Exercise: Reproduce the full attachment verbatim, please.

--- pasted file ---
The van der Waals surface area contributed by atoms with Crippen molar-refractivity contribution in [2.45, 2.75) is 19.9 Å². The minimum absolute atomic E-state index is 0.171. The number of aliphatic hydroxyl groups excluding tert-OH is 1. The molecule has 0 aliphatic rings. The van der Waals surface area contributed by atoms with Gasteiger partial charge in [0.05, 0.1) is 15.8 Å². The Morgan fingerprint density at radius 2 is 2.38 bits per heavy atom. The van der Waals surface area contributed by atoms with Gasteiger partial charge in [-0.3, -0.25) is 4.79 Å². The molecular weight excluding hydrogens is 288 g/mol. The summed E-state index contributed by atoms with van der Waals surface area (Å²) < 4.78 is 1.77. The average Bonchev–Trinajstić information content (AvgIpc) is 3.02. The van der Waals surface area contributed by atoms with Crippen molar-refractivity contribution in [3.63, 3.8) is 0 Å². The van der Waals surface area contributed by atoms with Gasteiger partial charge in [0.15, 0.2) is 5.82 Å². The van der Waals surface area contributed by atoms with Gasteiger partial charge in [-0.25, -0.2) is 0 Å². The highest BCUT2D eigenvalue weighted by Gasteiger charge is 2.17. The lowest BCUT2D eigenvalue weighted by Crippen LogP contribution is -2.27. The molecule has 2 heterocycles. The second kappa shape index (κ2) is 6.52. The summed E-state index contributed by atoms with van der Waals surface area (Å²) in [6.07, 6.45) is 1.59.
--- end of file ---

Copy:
The van der Waals surface area contributed by atoms with Crippen molar-refractivity contribution in [2.45, 2.75) is 19.9 Å². The minimum absolute atomic E-state index is 0.171. The number of aliphatic hydroxyl groups excluding tert-OH is 1. The molecule has 0 aliphatic rings. The van der Waals surface area contributed by atoms with Gasteiger partial charge in [0.05, 0.1) is 15.8 Å². The Morgan fingerprint density at radius 2 is 2.38 bits per heavy atom. The van der Waals surface area contributed by atoms with Gasteiger partial charge in [-0.3, -0.25) is 4.79 Å². The molecular weight excluding hydrogens is 288 g/mol. The summed E-state index contributed by atoms with van der Waals surface area (Å²) < 4.78 is 1.77. The average Bonchev–Trinajstić information content (AvgIpc) is 3.02. The van der Waals surface area contributed by atoms with Crippen molar-refractivity contribution in [3.63, 3.8) is 0 Å². The van der Waals surface area contributed by atoms with Gasteiger partial charge in [0.15, 0.2) is 5.82 Å². The van der Waals surface area contributed by atoms with Gasteiger partial charge in [-0.25, -0.2) is 0 Å². The highest BCUT2D eigenvalue weighted by Gasteiger charge is 2.17. The lowest BCUT2D eigenvalue weighted by Crippen LogP contribution is -2.27. The molecule has 2 heterocycles. The second kappa shape index (κ2) is 6.52. The summed E-state index contributed by atoms with van der Waals surface area (Å²) in [6.07, 6.45) is 1.59.